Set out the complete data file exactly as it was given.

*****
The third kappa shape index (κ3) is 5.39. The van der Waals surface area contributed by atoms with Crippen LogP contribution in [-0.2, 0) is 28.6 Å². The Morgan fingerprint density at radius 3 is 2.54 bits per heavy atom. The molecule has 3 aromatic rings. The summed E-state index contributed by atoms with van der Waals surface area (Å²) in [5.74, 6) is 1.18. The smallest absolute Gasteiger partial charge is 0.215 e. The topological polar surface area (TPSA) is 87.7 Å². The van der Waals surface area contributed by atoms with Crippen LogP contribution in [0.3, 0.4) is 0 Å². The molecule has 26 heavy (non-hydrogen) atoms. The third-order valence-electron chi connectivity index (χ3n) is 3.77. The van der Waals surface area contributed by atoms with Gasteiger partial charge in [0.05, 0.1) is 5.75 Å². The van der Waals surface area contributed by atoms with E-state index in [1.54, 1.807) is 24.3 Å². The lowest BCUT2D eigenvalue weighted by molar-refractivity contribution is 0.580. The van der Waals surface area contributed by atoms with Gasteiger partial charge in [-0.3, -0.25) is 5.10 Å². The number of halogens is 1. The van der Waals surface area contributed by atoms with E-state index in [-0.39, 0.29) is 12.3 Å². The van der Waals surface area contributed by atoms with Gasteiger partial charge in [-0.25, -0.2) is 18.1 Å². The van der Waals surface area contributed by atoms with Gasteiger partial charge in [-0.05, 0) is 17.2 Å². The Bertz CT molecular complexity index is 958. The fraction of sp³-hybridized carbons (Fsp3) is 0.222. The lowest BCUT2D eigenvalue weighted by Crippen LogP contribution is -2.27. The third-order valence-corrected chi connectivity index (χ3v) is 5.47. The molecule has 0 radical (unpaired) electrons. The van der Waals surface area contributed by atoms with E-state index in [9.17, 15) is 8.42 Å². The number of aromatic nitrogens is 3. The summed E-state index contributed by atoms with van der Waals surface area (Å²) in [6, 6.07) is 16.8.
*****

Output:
The third kappa shape index (κ3) is 5.39. The van der Waals surface area contributed by atoms with Crippen LogP contribution in [-0.2, 0) is 28.6 Å². The Morgan fingerprint density at radius 3 is 2.54 bits per heavy atom. The molecule has 3 aromatic rings. The summed E-state index contributed by atoms with van der Waals surface area (Å²) in [5.74, 6) is 1.18. The smallest absolute Gasteiger partial charge is 0.215 e. The topological polar surface area (TPSA) is 87.7 Å². The van der Waals surface area contributed by atoms with Crippen LogP contribution in [0.3, 0.4) is 0 Å². The molecule has 26 heavy (non-hydrogen) atoms. The third-order valence-electron chi connectivity index (χ3n) is 3.77. The van der Waals surface area contributed by atoms with Gasteiger partial charge in [0.05, 0.1) is 5.75 Å². The van der Waals surface area contributed by atoms with E-state index in [1.54, 1.807) is 24.3 Å². The lowest BCUT2D eigenvalue weighted by molar-refractivity contribution is 0.580. The van der Waals surface area contributed by atoms with Gasteiger partial charge in [-0.3, -0.25) is 5.10 Å². The number of halogens is 1. The van der Waals surface area contributed by atoms with E-state index in [-0.39, 0.29) is 12.3 Å². The van der Waals surface area contributed by atoms with Gasteiger partial charge in [-0.25, -0.2) is 18.1 Å². The van der Waals surface area contributed by atoms with Gasteiger partial charge in [-0.05, 0) is 17.2 Å². The Bertz CT molecular complexity index is 958. The fraction of sp³-hybridized carbons (Fsp3) is 0.222. The lowest BCUT2D eigenvalue weighted by Crippen LogP contribution is -2.27. The third-order valence-corrected chi connectivity index (χ3v) is 5.47. The molecule has 0 radical (unpaired) electrons. The van der Waals surface area contributed by atoms with E-state index in [9.17, 15) is 8.42 Å². The number of aromatic nitrogens is 3. The summed E-state index contributed by atoms with van der Waals surface area (Å²) in [6, 6.07) is 16.8.